In this video, we are going to talk about PRP, or platelet-rich plasma – what it is, why it might work, and what injuries PRP might be especially useful for – especially plantar fasciitis.
Please understand, in this video, I am not giving you medical advice. This is meant for general information and educational purposes only.
What is platelet-rich plasma?
PRP, also known as platelet-rich plasma, is a concentration of platelets that comes from your whole blood. It is centrifuged to obtain a ready-to-use product.
PRP works by releasing cytokines and growth factors, like platelet derived growth factor, platelet derived endothelial growth factor, transforming growth factor β1, insulin-like growth factor 1, fibroblast growth factor 2, and vascular endothelial growth factor A.
These growth factors enhance healing by stimulating cell proliferation, migration, and differentiation. They also modulate the immune system, inflammation, and angiogenesis, or the development of new blood vessels in the damaged tissue.
Biologic mediators in PRP and how they help healing
Those growth factors are essential for the three phases of healing of injured tendons and ligaments: inflammation, proliferation, and remodeling. In theory, PRP allows for the patient’s own blood to provide a high concentration of growth factors to promote healing in sites that have limited healing capacity due to blood supply. PRP can create a matrix that serves as scaffold for sustained release of growth factors that help bring in healing cells and new blood vessels that help deliver nutrients to improve healing.
Now before we can discuss platelet-rich plasma as a treatment for plantar fasciitis, we need to understand what this injury actually is.
Plantar fasciitis is a common cause of heel pain in athletes and non-athletes alike. It often presents as pain at the base of the heel on the sole of the foot. A patient frequently complains of pain immediately in the morning when he or she first steps out of bed. The patient might also complain of pain when taking the first steps after sitting or lying down for an extended period of time. It is often fairly debilitating to an athlete with the condition, as it causes pain that limits the ability to run. Treatment is typically nonsurgical, including wearing a night splint while sleeping, stretching exercises and physical therapy.
The tissue in plantar fasciitis – the plantar fascia that holds up the arch of your foot – undergoes a small amount of degeneration. It’s not really an inflammation as the term plantar fasciitis suggests. Getting that area of degeneration in the plantar fascia to heal is critical to overcoming the pain with this condition.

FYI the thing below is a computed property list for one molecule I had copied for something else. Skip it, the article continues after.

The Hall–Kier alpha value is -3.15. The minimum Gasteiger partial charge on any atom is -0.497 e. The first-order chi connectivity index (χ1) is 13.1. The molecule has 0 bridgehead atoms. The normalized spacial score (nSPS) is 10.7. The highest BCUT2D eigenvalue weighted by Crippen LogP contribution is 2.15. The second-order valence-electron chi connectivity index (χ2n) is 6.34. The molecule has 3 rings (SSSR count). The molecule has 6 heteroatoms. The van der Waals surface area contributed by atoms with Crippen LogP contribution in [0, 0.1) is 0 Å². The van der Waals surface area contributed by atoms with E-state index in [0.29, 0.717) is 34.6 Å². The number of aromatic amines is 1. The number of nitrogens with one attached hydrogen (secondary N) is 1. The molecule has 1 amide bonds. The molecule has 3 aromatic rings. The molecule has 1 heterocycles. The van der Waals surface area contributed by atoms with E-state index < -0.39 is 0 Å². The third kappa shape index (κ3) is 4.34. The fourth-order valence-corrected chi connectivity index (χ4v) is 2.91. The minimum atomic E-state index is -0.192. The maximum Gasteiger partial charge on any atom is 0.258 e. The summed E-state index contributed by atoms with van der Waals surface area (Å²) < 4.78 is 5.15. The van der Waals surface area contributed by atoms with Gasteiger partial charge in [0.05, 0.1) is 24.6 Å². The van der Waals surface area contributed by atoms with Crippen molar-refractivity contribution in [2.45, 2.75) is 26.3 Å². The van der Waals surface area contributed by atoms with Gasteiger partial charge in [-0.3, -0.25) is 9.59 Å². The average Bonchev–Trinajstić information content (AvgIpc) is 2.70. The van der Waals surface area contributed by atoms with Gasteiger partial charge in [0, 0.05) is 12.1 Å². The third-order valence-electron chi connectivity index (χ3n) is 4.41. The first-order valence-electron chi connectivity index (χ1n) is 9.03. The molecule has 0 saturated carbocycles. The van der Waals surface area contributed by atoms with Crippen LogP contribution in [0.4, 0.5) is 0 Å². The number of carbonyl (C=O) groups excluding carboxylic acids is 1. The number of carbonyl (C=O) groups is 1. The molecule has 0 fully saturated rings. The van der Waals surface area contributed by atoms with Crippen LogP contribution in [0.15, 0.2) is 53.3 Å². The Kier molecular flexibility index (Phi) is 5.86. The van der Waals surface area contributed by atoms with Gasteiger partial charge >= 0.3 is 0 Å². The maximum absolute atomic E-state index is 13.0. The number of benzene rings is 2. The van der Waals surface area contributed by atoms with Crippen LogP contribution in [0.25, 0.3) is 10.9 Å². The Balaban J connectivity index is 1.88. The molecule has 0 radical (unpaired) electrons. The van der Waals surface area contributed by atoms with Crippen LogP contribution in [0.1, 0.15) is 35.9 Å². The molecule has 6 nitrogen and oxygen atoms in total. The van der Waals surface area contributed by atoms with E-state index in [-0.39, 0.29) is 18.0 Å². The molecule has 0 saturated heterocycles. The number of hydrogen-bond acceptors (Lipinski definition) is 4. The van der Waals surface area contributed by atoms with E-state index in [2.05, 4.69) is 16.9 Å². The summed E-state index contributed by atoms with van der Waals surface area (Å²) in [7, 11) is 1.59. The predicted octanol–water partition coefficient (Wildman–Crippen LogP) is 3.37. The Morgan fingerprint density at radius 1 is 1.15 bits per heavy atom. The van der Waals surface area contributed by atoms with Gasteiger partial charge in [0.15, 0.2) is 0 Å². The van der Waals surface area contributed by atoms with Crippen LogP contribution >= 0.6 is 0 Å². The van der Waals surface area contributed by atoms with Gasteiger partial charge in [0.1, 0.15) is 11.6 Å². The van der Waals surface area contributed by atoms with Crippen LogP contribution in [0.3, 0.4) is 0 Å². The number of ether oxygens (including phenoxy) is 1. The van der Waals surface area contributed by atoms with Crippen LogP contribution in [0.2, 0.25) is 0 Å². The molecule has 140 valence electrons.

Let’s see what recent scientific literature tells us about how effective PRP is for plantar fasciitis.
PRP for plantar fasciitis
A 2017 study found that the treatment of plantar fasciitis with steroid injection or PRP injection was equally effective for patients with plantar fasciitis. On the other hand, a 2020 study found that PRP may lead to a greater improvement in pain and functional outcome over cortisone injections.
Another 2018 study found that leukocyte-rich PRP was effective for plantar fasciitis.
Finally, a 2021 systematic review and meta-analysis in the American Journal of Sports Medicine showed that while PRP and cortisone shots did equally well in the first couple of months, PRP is superior to steroid injections for pain control at 3 months and lasts up to 1 year for plantar fasciitis.
Caution with the research
There are many different methods of preparation, and different final products: PRP, leukocyte-rich PRP, platelet-rich fibrin, platelet gel, and more. All these platelet products have varying concentrations of blood cells, plasma, or fibrinogen. Therefore, they have different concentrations of growth factors and bioactive molecules, meaning they could have different efficacy for plantar fasciitis.
The exact composition of PRP is not reported in many of the available studies. There are differences between leukocyte-rich and leukocyte-poor PRP and much more. Plus, humans have different numbers of platelets in our blood, so studies comparing PRP will lead different results.
Plus, other than the leukocyte content, research studies differ in terms of volume of blood harvested, use of anticoagulant, number and speed of centrifugations, the final volume of PRP obtained, the overall number of platelets, their integrity and activation method, and more. All of these factors that could influence the properties of the final PRP product and how well it helps patients with plantar fasciitis.
Is PRP covered by insurance?
Most insurance companies still consider PRP experimental and will not cover these treatments. And again, I’m not giving you medical advice. This information about platelet-rich plasma is intended for informational and educational purposes only.
Based on these studies, it does appear that PRP is a reasonable treatment option for long-term relief of plantar fasciitis, especially as it compares to cortisone shots. For someone struggling to recover, especially if night splints, stretching, and physical therapy aren’t helping, it might be worthwhile to talk to your doctor about platelet-rich plasma for plantar fasciitis.
Links to studies in the comments
If you would like to read the studies I mentioned in the video, here are links to them:
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I’m Dr. David Geier. Thank you for watching, and I look forward to helping you feel and perform Better Than Ever.